MMTC and Nine Other Civil Rights Organizations Urge FCC to Pause Set-Top Box Proceeding, Conduct Evidentiary Studies

by mmtcbbsj on April 26, 2016

Set-Top BoxWashington, DC (April 26, 2016):  The Multicultural Media, Telecom and Internet Council (MMTC) has filed comments in the Federal Communications Commission’s (FCC) Set-Top Box Proceeding, urging the Commission to reconsider its proposal due to the adverse unintended consequences for diverse and independent programmers.  Nine other national civil rights organizations (the MMTC Coalition) joined MMTC as signers on the comments.[1]

“The Commission is promoting a model that hands over the hard work of diverse programmers and content creators to companies that will profit from their work without compensating them,” stated MMTC President and CEO Kim Keenan.  “The Commission should not place its finger on the scale and pick winners and losers in this proceeding, with diverse content creators and distributors clearly on the losing end.  We urge the Commission to pause this proceeding and conduct evidentiary studies on the impact of the set top box proposal on diversity, privacy, and cost to consumers.”

The MMTC Coalition recommends that the Commission pause its set-top proceeding in order to conduct several crucial evidentiary studies.  Specifically, the MMTC Coalition urges the Commission to:

  • Conduct an empirical study exploring the proposal’s impact on diverse content, diverse ownership, and the visibility of diverse faces on-screen
  • Analyze the likely increased costs to consumers under the proposal
  • Assess the proposal’s impact on consumer privacy protections

The proposal the FCC puts forth in its Set-Top Notice of Proposed Rulemaking (NPRM) purports to consolidate content options for consumers in a single, universal device that can search across multiple platforms, in the name of lowering costs for consumers while increasing consumer choice. Certainly consumers should have choice in whether to purchase or lease their set top device.  However, the approach the Commission has chosen to ensure consumer choice in their navigation devices causes collateral damage to the entire TV network ecosystem, with the greatest harm falling upon diverse content creators on multichannel video programming distributor platforms (MVPDs, such as cable and satellite). In essence, the NPRM requires MVPDs to hand over TV Network content to online video distributors (OVDs) and third-party device manufacturers who would then be able to do what they want with the content, without negotiation, and without compensation to the creators or programmers. The proposal, too, would put control of video programming diversity in the hands of some of the nation’s least-diverse companies.  Further, the proposal would create an unequal regulatory landscape for consumer privacy, leading to a marketplace where consumer privacy protection would vary based on the regulatory category under which a service provider falls. Last but not least, there is absolutely no evidence that the regime posed by the NPRM would result in any cost savings to consumers; indeed, what little evidence there is suggests the proposal will result in increased consumer costs.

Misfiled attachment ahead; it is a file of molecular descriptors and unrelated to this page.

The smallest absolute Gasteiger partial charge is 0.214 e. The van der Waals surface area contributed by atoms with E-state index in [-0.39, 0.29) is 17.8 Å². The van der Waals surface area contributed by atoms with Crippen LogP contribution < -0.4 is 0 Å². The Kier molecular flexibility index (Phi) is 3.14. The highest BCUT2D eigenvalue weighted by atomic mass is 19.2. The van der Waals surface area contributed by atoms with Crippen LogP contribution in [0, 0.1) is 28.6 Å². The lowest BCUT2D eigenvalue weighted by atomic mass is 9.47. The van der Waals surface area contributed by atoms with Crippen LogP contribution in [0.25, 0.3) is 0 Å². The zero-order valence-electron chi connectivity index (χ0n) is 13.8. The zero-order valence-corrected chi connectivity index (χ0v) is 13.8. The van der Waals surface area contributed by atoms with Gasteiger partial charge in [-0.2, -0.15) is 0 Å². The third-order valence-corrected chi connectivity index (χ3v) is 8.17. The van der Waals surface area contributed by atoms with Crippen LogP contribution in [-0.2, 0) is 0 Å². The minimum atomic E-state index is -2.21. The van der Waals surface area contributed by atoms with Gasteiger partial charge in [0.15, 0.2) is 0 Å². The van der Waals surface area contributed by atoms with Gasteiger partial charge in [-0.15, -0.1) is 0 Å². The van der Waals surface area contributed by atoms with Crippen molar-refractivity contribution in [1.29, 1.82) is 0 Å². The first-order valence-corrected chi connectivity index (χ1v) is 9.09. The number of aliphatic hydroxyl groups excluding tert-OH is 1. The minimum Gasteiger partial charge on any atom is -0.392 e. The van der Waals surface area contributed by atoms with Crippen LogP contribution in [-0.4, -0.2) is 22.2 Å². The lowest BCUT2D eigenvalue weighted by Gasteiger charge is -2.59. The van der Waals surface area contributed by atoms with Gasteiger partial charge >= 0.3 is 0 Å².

Today’s market is already trending toward an apps-based environment with lots of consumer choice.  For this reason,  the MMTC Coalition questions the Commission’s selective regulatory approach. The MMTC Coalition urges the Commission to issue a Further NPRM to even-handedly explore alternatives, such as the app-based proposal submitted by the Commission’s own Downloadable Security Technology Advisory Committee (DSTAC); and it requests that the Commission at the very least conduct the above-referenced evidentiary studies before it moves forward.

The MMTC Coalition’s comments are available online, here.

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About MMTC:

The Multicultural Media, Telecom and Internet Council (MMTC) is a non-partisan, national nonprofit organization dedicated to promoting and preserving equal opportunity and civil rights in the mass media, telecommunications, and broadband industries, and closing the digital divide. MMTC is generally recognized as the nation’s leading advocate for minority advancement in communications.



[1] The following nine organizations signed on to MMTC’s Comments: Asian American Advancing Justice ASIAN (AAJC), Asian Pacific American Institute for Congressional Studies (APAICS), Latinos in Information Sciences and Technology Association (LISTA), National Association of Multicultural Digital Entrepreneurs (NAMDE), National Black Caucus of State Legislators (NBCSL), National Association of Black Elected Legislative Officials (NOBEL) Women, OCA – Asian Pacific American Advocates, Rainbow PUSH Coalition, National Puerto Rican Chamber of Commerce (NPRC).

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